Graduate Taught (level 9 nfq, credits 90)
UCD School of Archaeology is the foremost archaeological research institution in Ireland and our teaching programme focuses on archaeology in Ireland and overseas. Our aim is to equip graduates to contribute to archaeology across the globe, with key concepts developed from understanding the internationally acclaimed Irish archaeological record. In the MA programme, this will include fieldtrips to iconic Irish sites and landscapes. Perspectives and practices from archaeological landscapes across the globe will be developed through the programme, and specialisation in different geographical areas strongly encouraged. Students will execute a variety of approaches to archaeological practice including desktop, experimental work in the UCD Centre for Experimental Archaeology and Ancient Technologies, field and lab-based techniques.
The MA is structured around dedicated Level 4 modules with a core and option framework. A small number of Level 3 (Advanced Undergraduate) modules may be taken as part of the MA.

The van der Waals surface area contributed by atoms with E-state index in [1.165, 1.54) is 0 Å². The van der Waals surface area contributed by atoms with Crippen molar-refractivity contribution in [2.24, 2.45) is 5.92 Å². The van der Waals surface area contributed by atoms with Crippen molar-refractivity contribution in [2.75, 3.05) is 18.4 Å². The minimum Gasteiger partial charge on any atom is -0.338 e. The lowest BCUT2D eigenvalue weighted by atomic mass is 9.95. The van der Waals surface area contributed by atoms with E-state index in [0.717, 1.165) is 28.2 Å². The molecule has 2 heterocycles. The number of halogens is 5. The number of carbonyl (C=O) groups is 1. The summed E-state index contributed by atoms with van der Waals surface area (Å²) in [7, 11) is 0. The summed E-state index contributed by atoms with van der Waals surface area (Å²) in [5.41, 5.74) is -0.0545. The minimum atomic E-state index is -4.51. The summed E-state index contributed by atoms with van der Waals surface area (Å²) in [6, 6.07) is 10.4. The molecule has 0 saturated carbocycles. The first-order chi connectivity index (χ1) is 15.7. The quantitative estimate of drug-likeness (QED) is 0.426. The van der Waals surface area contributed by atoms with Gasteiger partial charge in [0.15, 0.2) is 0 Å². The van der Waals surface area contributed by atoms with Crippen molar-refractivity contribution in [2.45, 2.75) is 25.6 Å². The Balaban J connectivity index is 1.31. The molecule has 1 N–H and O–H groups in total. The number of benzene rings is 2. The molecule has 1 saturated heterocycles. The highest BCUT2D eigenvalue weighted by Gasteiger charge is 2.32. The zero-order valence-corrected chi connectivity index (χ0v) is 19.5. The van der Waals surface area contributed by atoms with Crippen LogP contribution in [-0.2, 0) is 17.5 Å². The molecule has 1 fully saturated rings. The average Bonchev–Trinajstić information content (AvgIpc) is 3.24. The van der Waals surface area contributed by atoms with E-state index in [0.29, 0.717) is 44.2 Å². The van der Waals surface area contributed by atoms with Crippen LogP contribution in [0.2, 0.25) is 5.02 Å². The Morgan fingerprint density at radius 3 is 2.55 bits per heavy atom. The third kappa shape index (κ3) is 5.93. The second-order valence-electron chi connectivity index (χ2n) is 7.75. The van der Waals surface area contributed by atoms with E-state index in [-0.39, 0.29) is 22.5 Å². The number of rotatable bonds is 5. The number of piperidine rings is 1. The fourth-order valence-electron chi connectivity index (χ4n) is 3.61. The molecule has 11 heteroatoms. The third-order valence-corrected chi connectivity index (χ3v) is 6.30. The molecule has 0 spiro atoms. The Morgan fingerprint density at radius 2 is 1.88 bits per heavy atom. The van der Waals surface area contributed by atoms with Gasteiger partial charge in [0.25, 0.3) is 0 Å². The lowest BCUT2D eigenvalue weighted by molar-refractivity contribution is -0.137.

Core modules include training on researching archaeology in an Irish context, field and laboratory skills, thesis skills and a major 30-credit dissertation or research placement. Optional Level 4 modules include GIS and geospatial analysis, heritage management, aspects of experimental archaeology, archaeological landscapes and high-level discussion-led modules on prehistoric archaeology and historical archaeology. Students can also take up to 10 credits from the School's existing Level 3 modules.
A variety of assessment strategies are utilised, including classroom and field presentations, book reviews, review articles and essays. Level 4 modules are assessed through continuous assessment only; however, most Level 3 modules include an examination.
Who should apply?
Full Time option suitable for:
Domestic(EEA) applicants: Yes
International (Non EEA) applicants currently residing outside of the EEA Region. Yes
Part Time option suitable for:
Domestic(EEA) applicants: Yes
International (Non EEA) applicants currently residing outside of the EEA Region. No